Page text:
After an early career in the Swiss Army and a brief exile in England, Louis-Napoleon took advantage of the family reputation and won a popular vote in 1848, becoming President of France’s Second Republic.  In 1851, demonstrating the ambition of his uncle, he then overthrew the state, and seized the French throne. He finally became Emperor Napoleon III on the 2nd December 1852 (ruling until 4 September 1870). He is remembered as the last monarch of France.

    Britain’s Armies had fought hard to prevent Napoleon I from seizing power across Europe, but in the 1850s, Britain united with France (and Turkey and Sardinia) against the Russians for the infamous battles of the Crimean War. Thus, in this period, the name Napoleon represented a friend of Britain, and a support in a notorious conflict. The Crimea is known today for the Charge of the Light Brigade (quickly immortalized in 1854 by the then Poet laureate Alfred, Lord Tennyson), the balaclava, and the innovatory nursing of Florence Nightingale and Mary Seacole. Napoleon III, showing the military zeal of his uncle, participated in several other wars, including the Second Opium War, the Second Italian War of Independence, the Franco-Mexican War, the Taiping Rebellion, the 1866 campaign against Korea, the Boshin War, and the Franco-Prussian War. However, the 1870 Battle of Sedan was a battle too far, and proved the end of Napoleon III’s reign. In the aftermath of defeat, the territory of Alsace-Lorraine was ceded to the newly-formed German Empire – reinforcing an enmity between France and Germany that was to continue into the 20th century.

    Napoleons Today

    Births of Napoleons continued to be registered in Britain throughout the twentieth century. The name has recently acquired a new audience through the cult film, Napoleon Dynamite. I spoke to a Mr Napoleon Russell Hill about why he was called Napoleon. He told me that his mother liked unusual names – his sisters having grand names also. When his younger brother was born, however, his father said ‘enough of the silly names’, and insisted the baby be called George. Mr Hill has no real problem with the name – other than its being so distinctive that everyone always knows who he is. Within the family, however, he is known as Leon.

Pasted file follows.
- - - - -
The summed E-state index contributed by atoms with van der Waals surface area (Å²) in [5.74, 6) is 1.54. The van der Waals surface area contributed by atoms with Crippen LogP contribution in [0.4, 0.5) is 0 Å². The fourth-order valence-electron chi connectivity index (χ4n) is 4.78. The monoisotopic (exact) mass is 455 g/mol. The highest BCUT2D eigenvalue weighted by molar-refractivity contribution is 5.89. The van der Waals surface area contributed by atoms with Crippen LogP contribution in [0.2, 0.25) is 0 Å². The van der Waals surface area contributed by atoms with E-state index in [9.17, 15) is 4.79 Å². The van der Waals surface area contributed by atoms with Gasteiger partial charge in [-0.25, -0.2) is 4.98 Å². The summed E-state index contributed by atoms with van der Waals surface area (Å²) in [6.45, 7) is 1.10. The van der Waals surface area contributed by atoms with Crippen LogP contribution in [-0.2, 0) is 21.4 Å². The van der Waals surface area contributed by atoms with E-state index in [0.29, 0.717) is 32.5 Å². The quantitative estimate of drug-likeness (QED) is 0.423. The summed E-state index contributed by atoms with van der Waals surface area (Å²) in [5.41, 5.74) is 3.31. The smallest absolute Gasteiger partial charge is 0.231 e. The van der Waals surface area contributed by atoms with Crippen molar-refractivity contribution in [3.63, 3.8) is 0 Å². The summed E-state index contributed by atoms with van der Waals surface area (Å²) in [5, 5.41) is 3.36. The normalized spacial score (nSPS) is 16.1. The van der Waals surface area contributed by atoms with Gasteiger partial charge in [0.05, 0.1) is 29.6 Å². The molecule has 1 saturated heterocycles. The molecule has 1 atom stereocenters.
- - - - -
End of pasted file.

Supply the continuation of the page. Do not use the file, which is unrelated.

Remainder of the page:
Naming Napoleons in the past seems to have been inspired by a variety of motivations. Clearly, Napoleon Bonaparte III had some influence on the Napoleons born in the 1830s through to 1873 (when he died – in England). Many Napoleons were named during the period of the Crimean War (1853-1856), when Napoleon III’s name regularly appeared in British newspapers. And the French participation in that war is probably also significant; especially when we consider the Bottomley family with their sons, Napoleon and Inkerman. On the other hand, regarding that same family’s admiration for the abolitionist Harriet Beecher Stowe, they may also have respected Napoleon I’s civil policies of social equality. Furthermore, some parents may have been inspired by tales they had heard when themselves children some twenty, thirty or forty years previously. Recruitment propaganda for the Armed Forces, and history lessons of military conquests by the likes of Alexander, Wellington and Napoleon, may also have contributed towards the names. Victorian society and culture held military heroes and reforming statesmen in high esteem. This regard is evident in the names the British Victorians chose to bestow upon their children.

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Member of The Association of Genealogists and Researchers in ArchivesGraduate of the Institute of Heraldic and Genealogical Studies CanterburyMember of the Society of Genealogists